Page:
Before starting the video, click once on the word YouTube near the lower right corner of the video and it will open up a new tab on YouTube, so you can choose to see it full screen by clicking on the full screen button on lower right:
Arizona-based manufactured home builder Cavco, which introduced the first commercially available solar park model in 2008, has a new 2011 solar park model. They introduced it at a KOA campgrounds expo in Las Vegas, in November, 2011.
Aside from a nice size added porch, the new model has 2 x 6" exterior walls (hurray!) and eaves (hurray!) and some special energy efficient design features like phase-change insulation in the ceiling to help stabilize interior temperatures.
The exterior appearance doesn't make me go squishy inside for its charm, but I like the shed roof design, and that it has some eaves. The 2010 model they did for KOA, with more natural wood, makes for a warmer interior. This 2011 also comes with the option of natural wood board (1 x 6”) or drywall on walls and ceiling rather than the white-painted board in the model. Drywall is the least expensive and from a design perspective, would probably look the best. Lines in the blinds. Lines in the flooring. Lines in the walls. It's too much.
It comes with a 2KW PV solar array (off-grid with batteries or grid-tie) and propane tankless hot water heating and a two burner propane gas stove, and costs $79,000. (The grid-tie has to be cheaper.)
I'm enthusiastic about this house, even if it is only 400 square feet, because of use of things like "tech-shield" OSB wrap and cork flooring, they are making a special effort to make this energy-efficient and environmentally friendly.
One thing missing from this house is a washer/dryer and closets, although the bunk room could probably be converted into a room for both. This is where the bump up to a 600 sq. ft. manufactured home, instead of a 400 sq. ft. park model, would make the home liveable. However, tiny house living is possible for people who have ingenuity, opportunity or resourcefulness to strip most of the stuff out of their lives.
Cavco bought Palm Harbor Homes when they went bankrupt earlier this year, so they must be doing something right in the way they run their business. The "park model" market for a solar home is growing in KOA and other campgrounds, where people can rent them and experience what a solar system is like.
Although Cavco is going to take this solar house on the road, starting in California, I don't see why they haven't made a video of it, or at least a good slide show for YouTube. The local Vegas news station did a nice piece on it (at top), but it is pitiful that this low resolution video is the only video of the home available. I will update my post when a better video becomes available.
In Internet marketing, Clayton got with it, finally, and Palm Harbor's dealers in particular, made good use of YouTube, to show their model lines. Cavco has a dismal presence on YouTube, although their website is pretty good.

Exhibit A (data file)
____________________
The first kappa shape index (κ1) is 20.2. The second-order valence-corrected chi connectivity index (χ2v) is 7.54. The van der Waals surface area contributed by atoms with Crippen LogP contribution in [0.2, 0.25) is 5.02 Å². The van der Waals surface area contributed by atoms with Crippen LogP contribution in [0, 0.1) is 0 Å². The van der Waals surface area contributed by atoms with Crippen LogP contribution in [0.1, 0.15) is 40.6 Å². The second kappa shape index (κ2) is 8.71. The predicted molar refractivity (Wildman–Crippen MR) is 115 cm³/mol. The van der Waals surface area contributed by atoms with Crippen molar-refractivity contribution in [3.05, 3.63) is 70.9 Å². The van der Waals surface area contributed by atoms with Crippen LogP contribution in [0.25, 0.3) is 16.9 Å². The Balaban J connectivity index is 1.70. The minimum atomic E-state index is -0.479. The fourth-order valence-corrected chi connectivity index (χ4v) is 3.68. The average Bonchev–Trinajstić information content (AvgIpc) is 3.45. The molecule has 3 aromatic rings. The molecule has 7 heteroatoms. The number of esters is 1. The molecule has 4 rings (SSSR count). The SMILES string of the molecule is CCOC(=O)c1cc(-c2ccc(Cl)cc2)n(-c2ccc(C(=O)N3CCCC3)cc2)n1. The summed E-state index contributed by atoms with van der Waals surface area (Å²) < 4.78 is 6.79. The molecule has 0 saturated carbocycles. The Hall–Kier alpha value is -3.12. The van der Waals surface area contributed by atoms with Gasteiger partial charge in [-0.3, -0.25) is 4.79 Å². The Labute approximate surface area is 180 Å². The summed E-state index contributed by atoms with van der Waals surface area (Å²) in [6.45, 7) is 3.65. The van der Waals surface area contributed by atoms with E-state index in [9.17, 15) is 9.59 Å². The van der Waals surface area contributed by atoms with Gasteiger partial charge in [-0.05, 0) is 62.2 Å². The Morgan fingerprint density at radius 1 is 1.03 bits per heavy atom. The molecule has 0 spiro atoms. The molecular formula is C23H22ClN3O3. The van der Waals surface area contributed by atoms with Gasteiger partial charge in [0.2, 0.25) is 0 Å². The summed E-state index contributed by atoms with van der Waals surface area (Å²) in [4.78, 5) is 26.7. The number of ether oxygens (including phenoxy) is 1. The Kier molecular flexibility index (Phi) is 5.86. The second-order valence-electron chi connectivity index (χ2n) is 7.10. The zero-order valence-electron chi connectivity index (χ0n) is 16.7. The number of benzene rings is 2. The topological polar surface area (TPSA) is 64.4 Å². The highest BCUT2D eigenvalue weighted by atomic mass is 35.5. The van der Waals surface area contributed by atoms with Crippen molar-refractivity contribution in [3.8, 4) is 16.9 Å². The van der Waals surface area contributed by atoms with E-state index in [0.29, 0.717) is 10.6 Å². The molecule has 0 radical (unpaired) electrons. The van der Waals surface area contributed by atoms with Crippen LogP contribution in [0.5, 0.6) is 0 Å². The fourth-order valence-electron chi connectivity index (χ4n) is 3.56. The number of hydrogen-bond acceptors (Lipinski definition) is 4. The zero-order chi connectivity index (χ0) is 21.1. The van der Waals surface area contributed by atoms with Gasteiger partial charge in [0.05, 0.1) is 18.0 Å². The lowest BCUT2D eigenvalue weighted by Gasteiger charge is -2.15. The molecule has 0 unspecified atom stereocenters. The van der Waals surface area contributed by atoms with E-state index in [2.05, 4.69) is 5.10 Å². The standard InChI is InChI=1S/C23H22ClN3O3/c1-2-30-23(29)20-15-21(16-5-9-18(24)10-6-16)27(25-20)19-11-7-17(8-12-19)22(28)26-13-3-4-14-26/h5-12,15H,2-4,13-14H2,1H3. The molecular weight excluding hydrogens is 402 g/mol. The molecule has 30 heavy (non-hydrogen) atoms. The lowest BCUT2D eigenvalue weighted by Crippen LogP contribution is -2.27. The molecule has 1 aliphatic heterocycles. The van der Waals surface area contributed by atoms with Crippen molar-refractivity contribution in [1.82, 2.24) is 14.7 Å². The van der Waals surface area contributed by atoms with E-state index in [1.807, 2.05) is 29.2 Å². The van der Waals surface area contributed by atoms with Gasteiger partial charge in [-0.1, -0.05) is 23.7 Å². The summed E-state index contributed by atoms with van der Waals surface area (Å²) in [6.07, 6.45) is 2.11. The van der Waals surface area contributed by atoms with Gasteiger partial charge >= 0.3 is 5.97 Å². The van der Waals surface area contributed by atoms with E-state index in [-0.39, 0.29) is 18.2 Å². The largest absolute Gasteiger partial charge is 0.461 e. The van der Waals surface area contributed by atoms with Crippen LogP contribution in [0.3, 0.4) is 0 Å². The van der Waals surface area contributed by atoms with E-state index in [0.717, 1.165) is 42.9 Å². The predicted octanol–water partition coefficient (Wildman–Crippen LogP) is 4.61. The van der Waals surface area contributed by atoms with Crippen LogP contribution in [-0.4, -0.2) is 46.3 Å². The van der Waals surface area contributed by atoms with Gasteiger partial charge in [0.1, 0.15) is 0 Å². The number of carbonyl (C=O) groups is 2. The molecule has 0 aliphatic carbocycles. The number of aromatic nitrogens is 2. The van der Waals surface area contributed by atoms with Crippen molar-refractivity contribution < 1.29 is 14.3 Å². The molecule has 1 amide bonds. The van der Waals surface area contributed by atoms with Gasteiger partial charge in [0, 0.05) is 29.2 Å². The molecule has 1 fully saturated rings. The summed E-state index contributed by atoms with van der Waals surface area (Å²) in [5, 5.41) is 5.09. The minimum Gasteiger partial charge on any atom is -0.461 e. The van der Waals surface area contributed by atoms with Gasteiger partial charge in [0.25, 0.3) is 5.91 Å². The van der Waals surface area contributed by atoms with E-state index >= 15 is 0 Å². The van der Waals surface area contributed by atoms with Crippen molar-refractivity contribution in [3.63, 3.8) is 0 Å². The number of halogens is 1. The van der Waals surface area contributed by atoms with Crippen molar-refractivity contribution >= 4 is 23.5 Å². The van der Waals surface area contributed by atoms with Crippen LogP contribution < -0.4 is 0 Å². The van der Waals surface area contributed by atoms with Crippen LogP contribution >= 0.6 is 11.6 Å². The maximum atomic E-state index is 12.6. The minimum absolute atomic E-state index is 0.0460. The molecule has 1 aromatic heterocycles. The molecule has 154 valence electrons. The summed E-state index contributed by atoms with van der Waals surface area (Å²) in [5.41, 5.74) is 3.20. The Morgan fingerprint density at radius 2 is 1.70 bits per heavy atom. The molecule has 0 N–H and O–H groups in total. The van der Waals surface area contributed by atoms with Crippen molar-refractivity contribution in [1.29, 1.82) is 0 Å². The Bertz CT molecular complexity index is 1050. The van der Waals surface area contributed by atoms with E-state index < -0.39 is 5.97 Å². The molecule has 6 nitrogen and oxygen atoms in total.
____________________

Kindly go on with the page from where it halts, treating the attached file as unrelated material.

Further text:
Cavco, or any manufactured home company, should also work into the green market to produce a zero-energy manufactured home in the 600 sq. ft. to 1100 range, or at least a very high tech home with regard to insulation and the building envelope, such as a house with R-30 in the walls and R-60 in the ceiling. That is, make a simple, sturdy house, that will have a significant advantage over stick-built to-code houses. Then, if a person buys a small single-wide, they will have bought something that will hold more value after 15 years.
As I’ve written in my blog on the Clayton ihouse, 2 x 6” exterior walls and good insulation are a no-brainer, and will enhance the value of a home well beyond what they cost. In the past, people didn't pay any attention to good insulation and special energy saving features, the web is gradually changing that, creating more informed buyers.
In places where it is allowed, this park model would make a nice guest house or house for an elderly parent. Due to the downturn in the economy, sales of park models are growing for people using them as their primary residence too.
Park models start at about $20,000. Judging from what people spend building their tiny houses, this solar model (above) could probably be built for $60,000, maybe, but it would take a lot of skill and time to do so.
The towable RV industry is dynamic and highly competitive in increasing the performance and appeal of their products. They are more like the auto industry in that a manufacturer has to keep improving or they will die. Innovation in the manufactured home market is slower, but it is nice to see a gap being bridged in the "park model" home. That is, they are perfecting the design of small spaces, to make them functional and appealing.
Some park models have higher ceilings than conventional homes, and kitchens that would function well for a retired couple or single person.
In the U.S., "park model” is an RV designation for a home under 400 sq. ft, that can be put in an RV park. Because of the colder climate, Canada builds park models to a much higher insulation standard, more like that of a quality manufactured home. Some of the Canadian models are built in Arizona by Cavco, but check to see if it will qualify for where you want to put it.
Below is a 432 ft. to 530 sq. ft. model from Cavco, built to Canadian standards. The exterior looks like a cracker box, but I like the interior and the higher building standard. Canadian park models are bigger and would not be allowed in RV parks here in the U.S.